Review: Heiresses of Russ 2013

Heiresses of Russ 2013 edited by Tenea D. Johnson and Steve Berman


Among the many hideous tactics Joanna Russ outlines in How to Suppress Women’s Writing, isolation is perhaps one of the most insidious, severing creators from their own community. For instance, Jane Austen is often people’s go-to classic female author, but when was the last time you heard about Jane Austen being influenced and inspired by the works of Fanny Burney? Once you start looking at Austen in the context of her contemporaries and influences, you suddenly realize that she’s not an Excepto-girl—she’s an heiress.

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Review: After the King

After the King edited by Martin H. Greenberg


No figure looms larger in fantasy than J. R. R. Tolkien. One hundred and twenty-one (or eleventy-eleven) years after his birth and fifty-nine years after the publication of The Fellowship of the Ring, The Lord of the Rings still functions as the baseline for the entire genre of high fantasy. (There’s a very valid argument to be made that we need to move forward from that baseline, but that’s another post for another time.) But a lot of Tolkien-inspired fantasy only mimics the most obvious trappings of the good Professor’s legendarium. That’s not necessarily a judgment on the quality of those works—Blizzard Entertainment used those trappings as a stepping stone to create their own interesting, engaging world for the Warcraft franchise, and Eragon… well, Eragon exists. It can go either way. Continue reading

Review: The Tent

The Tent by Margaret Atwood


In college, just a little bit before the registrar started reminding me that I couldn’t just take English literature and economics classes at a liberal arts college, I took an introduction to creative writing course. The essay and the short story units went swimmingly, but I was stumped when it came to poetry. I have difficulty differentiating the impulse to write poetry from the impulse to write prose, so I decided to write a poem expressing a highly symbolic image that had been floating around my head for a decade or so to see if that was the poetic impulse. A blue, masked beast tells a tall girl that he will eat her one day; she replies that he eats everyone eventually. The beast represents time, perhaps eternity, and the girl represents humanity in general. It’s about accepting mortality on a personal and a cosmic scale.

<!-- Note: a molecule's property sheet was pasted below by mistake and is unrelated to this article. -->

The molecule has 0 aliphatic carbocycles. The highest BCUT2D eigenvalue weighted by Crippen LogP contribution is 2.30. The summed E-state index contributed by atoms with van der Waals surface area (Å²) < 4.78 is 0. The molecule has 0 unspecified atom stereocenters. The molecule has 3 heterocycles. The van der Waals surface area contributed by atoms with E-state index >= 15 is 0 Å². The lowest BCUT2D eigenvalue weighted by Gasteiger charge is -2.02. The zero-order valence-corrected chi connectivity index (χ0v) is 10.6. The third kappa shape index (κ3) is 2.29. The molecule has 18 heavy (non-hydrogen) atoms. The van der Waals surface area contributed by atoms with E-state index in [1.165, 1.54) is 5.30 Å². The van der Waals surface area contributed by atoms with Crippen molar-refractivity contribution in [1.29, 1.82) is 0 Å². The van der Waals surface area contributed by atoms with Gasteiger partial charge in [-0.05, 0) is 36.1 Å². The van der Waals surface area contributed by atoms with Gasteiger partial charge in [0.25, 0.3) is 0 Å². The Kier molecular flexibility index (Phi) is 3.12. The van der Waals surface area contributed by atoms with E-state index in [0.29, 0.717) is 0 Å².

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Review: The Bloody Chamber

The Bloody Chamber by Angela Carter


Angela Carter, we meet at last. I’ve been getting recommended Carter’s books for years now—during my trip to Ireland with my college, I actually bought a copy of The Night Circus because it was gorgeous and on sale. But I haven’t gotten around to it, because of my habit of holding onto books I own as a sort of stockpile against finding myself without access to a library at any point in my life. But given that my keen interest in the art of adaptation was fired up by my recent viewing of Baz Luhrmann’s The Great Gatsby, it was time to finally pick up The Bloody Chamber. Luckily, it was a library book, or I never would have gotten around to it.

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Review: His Last Bow